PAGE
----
Should I quit teaching at all?

At the end of the day, this is a personal decision. But, there are a few questions you can ask yourself:

Do I feel like I am generally content as a teacher, or do I feel like I am merely surviving each day?

Could I be happy in a different school, or is this a universal problem?

Is there a way to change the things I am unhappy with?

Do I think I am the best teacher I can be with the way I am feeling?

Do I feel mentally, physically, and medically safe as a teacher?

What do I feel I am missing out on by remaining a teacher (work/life balance, higher pay, more respect, etc.)?

Notice that none of those questions are about your students. They may be the main reason you’re still attached to the job and have continued teaching despite your dissatisfaction with the career. Therefore, even though you may care about them, you must take your students out of the equation while making this decision.

Resources for Teachers Leaving Teaching

Often, teachers don’t know where to begin when looking for jobs. Teaching positions aren’t always posted on traditional job sites, so learning to navigate what options are out there can be intimidating. Some websites address individuals’ or common questions, both ones that are specific to former teachers and ones that are not, and resources that can help you create and sell your “brand.”

  • Ask a Manager: This blog addresses concerns about job-hunting, interviewing, and day-to-day issues for workers outside of education. A professional version of Dear Abby, Alison Green answers questions from readers clearly, thoroughly, and based on years of managerial work.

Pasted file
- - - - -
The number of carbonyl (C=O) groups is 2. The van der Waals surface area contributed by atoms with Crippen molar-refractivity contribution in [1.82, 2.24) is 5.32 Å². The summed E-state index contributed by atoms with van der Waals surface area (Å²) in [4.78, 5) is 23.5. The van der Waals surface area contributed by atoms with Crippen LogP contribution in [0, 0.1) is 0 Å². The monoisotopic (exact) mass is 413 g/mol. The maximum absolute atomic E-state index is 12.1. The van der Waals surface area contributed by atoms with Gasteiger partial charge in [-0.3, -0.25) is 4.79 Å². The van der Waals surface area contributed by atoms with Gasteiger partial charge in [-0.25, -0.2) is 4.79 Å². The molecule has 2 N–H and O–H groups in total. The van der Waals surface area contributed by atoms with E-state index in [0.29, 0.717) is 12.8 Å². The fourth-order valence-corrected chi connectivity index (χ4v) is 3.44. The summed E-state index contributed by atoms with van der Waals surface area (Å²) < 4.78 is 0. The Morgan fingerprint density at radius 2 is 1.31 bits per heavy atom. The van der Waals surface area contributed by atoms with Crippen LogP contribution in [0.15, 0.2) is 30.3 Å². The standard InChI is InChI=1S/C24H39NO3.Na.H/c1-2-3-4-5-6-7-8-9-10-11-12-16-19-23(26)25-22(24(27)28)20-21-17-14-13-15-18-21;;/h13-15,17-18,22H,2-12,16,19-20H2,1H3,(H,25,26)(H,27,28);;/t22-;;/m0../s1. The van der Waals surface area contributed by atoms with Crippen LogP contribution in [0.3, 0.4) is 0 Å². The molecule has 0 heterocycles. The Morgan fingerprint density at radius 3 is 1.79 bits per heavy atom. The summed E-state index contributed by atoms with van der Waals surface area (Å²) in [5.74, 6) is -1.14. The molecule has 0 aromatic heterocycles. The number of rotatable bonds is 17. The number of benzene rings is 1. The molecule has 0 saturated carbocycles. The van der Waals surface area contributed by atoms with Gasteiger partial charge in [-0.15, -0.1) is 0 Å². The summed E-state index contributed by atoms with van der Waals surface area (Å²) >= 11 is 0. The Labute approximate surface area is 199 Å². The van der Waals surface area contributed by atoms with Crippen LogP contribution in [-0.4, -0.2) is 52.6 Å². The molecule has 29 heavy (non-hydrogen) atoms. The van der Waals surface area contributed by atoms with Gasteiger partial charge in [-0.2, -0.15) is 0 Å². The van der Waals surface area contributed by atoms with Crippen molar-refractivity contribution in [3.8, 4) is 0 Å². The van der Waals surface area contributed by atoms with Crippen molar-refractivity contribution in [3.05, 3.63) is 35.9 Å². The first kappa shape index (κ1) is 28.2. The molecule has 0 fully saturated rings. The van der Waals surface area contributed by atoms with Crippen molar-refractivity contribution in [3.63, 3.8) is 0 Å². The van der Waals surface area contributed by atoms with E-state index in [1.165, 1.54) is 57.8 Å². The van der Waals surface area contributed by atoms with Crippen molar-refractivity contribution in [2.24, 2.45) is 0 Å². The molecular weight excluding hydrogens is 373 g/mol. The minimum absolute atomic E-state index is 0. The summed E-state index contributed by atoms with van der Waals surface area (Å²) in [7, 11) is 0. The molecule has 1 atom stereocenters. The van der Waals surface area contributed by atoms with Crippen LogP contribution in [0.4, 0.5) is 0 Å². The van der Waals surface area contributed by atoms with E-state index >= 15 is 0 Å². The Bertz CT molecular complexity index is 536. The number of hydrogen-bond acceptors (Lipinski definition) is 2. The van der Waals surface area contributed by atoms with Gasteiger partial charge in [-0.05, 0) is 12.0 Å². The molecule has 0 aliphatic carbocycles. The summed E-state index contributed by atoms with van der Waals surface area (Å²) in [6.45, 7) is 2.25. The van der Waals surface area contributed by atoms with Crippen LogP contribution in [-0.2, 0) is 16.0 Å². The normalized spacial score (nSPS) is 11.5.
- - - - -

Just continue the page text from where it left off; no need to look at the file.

• Life After Teaching: Run by a former science teacher, this site helps teachers learn to turn freelance work into full-time positions.
  • Indeed: Another job search resource, Indeed allows you to upload your resume and apply for jobs across all fields. You will also receive notifications when a position is interested in your profile for a specific job.
  • LinkedIn: LinkedIn is a premier site for job-hunters. A premium account, while not free, can be a great help. It allows you to contact and be contacted by recruiters easily, and you can access online learning opportunities not available to free members.
  • Twitter: Having an active Twitter account gives potential employers a good idea of who you are, what matters to you, and what creative ideas you have implemented in the past. Many employers even include a spot in their applications for your Twitter account handle. You can also use Twitter to get an idea of companies’ cultures, and it’s not uncommon for businesses to post job listings when they come available.
  • Website creators: Many companies specialize in website building, often for free. Weebly and WordPress are great free options, but job seekers may also consider Squarespace, a paid service that specializes in sleek website design. Having a website that showcases your previous work, especially if you’re applying for jobs that require portfolios such as graphic design, writing, or marketing, is a must. Even if you don’t need a portfolio, having a website can serve as an extension to your resume, letting potential employers dig into your abilities and background.